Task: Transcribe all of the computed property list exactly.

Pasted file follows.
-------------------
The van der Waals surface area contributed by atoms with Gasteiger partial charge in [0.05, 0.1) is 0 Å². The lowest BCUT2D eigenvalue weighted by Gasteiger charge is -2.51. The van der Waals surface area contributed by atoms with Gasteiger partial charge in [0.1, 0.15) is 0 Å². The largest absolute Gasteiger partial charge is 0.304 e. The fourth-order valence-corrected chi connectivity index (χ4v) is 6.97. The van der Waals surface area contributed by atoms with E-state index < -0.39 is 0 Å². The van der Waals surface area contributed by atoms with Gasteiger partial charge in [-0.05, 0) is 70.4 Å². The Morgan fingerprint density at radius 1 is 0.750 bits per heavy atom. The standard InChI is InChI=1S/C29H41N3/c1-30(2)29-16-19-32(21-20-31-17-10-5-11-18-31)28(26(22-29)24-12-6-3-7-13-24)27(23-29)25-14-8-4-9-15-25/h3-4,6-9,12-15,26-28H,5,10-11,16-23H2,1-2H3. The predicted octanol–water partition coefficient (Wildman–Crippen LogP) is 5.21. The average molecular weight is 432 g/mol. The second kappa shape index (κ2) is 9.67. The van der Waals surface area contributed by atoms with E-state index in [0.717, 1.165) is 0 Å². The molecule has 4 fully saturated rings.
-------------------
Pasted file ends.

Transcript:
The van der Waals surface area contributed by atoms with Gasteiger partial charge in [0.05, 0.1) is 0 Å². The lowest BCUT2D eigenvalue weighted by Gasteiger charge is -2.51. The van der Waals surface area contributed by atoms with Gasteiger partial charge in [0.1, 0.15) is 0 Å². The largest absolute Gasteiger partial charge is 0.304 e. The fourth-order valence-corrected chi connectivity index (χ4v) is 6.97. The van der Waals surface area contributed by atoms with E-state index < -0.39 is 0 Å². The van der Waals surface area contributed by atoms with Gasteiger partial charge in [-0.05, 0) is 70.4 Å². The Morgan fingerprint density at radius 1 is 0.750 bits per heavy atom. The standard InChI is InChI=1S/C29H41N3/c1-30(2)29-16-19-32(21-20-31-17-10-5-11-18-31)28(26(22-29)24-12-6-3-7-13-24)27(23-29)25-14-8-4-9-15-25/h3-4,6-9,12-15,26-28H,5,10-11,16-23H2,1-2H3. The predicted octanol–water partition coefficient (Wildman–Crippen LogP) is 5.21. The average molecular weight is 432 g/mol. The second kappa shape index (κ2) is 9.67. The van der Waals surface area contributed by atoms with E-state index in [0.717, 1.165) is 0 Å². The molecule has 4 fully saturated rings.